People familiar with the matter say the Cupertino-based company is "intensively" looking into the possibility of allowing on-campus stores and other educational resellers to market the new touch-screen handset to student populations.
The move would initially be carried out at a number of universities where the company maintains large and active accounts, those people say, though a definitive decision is unlikely until after next month when management can fully assess the more critical retail roll-out and new in-store activation process.
Since introducing iPhone last year, Apple has made little effort to expand the distribution footprint for US sales of the handset. The one exception came last year — about a month after the device first went on sale — when there were communications between the company and channel partners about extending sales to regional retail partner Best Buy.
That plan, however, was apparently thrown on the back-burner as Apple quickly discovered the extent to which grey marketers were buying up, unlocking and then reselling the phones, and hence decided to keep distribution limited to AT&T and its own shops.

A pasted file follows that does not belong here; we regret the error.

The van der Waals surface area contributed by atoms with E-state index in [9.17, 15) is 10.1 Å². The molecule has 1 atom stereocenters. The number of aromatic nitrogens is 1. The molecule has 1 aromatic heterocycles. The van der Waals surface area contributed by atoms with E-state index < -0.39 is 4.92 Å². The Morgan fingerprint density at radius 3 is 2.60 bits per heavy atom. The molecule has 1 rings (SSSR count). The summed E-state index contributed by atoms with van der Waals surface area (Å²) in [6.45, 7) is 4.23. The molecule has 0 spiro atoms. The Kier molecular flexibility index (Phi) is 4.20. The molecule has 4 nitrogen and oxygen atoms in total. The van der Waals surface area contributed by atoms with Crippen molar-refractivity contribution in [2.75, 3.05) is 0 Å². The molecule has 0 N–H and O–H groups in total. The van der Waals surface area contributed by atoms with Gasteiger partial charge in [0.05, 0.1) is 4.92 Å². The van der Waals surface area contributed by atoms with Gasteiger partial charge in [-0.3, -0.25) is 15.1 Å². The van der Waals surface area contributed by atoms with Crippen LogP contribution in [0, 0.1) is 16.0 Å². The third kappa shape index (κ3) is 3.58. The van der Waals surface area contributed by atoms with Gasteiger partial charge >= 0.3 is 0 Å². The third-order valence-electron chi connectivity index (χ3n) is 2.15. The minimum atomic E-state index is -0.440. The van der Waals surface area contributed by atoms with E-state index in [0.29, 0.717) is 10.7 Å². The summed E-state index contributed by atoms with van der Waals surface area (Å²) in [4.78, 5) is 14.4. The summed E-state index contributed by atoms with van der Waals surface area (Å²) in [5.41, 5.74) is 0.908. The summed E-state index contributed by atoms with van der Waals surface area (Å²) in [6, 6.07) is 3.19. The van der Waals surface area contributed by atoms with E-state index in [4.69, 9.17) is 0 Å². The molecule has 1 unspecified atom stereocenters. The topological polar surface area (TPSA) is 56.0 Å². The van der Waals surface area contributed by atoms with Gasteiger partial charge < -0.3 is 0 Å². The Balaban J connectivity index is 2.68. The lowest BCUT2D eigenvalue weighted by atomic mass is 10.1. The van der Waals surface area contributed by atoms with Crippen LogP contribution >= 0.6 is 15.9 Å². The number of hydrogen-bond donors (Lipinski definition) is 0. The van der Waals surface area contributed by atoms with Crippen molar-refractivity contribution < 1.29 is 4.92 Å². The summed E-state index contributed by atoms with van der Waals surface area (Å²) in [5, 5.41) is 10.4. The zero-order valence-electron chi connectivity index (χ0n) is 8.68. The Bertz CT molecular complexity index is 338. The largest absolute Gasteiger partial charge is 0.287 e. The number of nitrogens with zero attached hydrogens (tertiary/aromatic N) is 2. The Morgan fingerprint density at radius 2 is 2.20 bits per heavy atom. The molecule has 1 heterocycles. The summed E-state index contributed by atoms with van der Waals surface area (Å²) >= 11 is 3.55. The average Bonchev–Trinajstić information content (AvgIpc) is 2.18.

The iPhone has already become a fixture on a handful of top-tier campuses like Harvard, MIT and Stanford, thanks to a new educational learning initiative pilot initiated last year dubbed 'iPhone University.' Through an extension of its existing iTunes University service, the program sees underclassmen equipped with iPhones with which they can wirelessly download class materials, receive homework alerts, answer in-class surveys and quizzes, get directions to their professorsâ offices, and check their meal and account balances.
Increasing the presence of iPhones at universities across the country is just one step towards Apple's much larger goal of helping to reestablish itself as a leader in higher education, where recent progress has seen it overtake rival Dell as the No. 1 supplier of notebook systems and record a new all-time best for quarterly sales throughout the sector.
Apple, which is currently running its most rewarding back-to-school program in company history, has also recently been successful in drawing some added incremental revenue through increased sales of protection services to college students. People familiar with the matter tell AppleInsider the company is particularly proud of a sharp rise in its retail AppleCare attach rates — or the pairing of AppleCare protection plans with new computer sales — to student Mac purchasers, which in some regions have approached 95 percent.
As such, the Mac maker is now also said to be seriously considering a new accidental damage protection plan that would cover repairs should students accidently spill beer on their MacBook's keyboard, throw their MacBook Air under a bus, or whatever.
Whether such a service would be sold separate to AppleCare or branded as premium option under the long-rumored AppleCare Plus moniker is unclear. It would, like existing AppleCare plans, only span three years, people familiar with the discussions say. That's because Apple's internal goal is for students and customers in general to upgrade their Macs every 3 years, and their iPhones and iPods ever 2 years.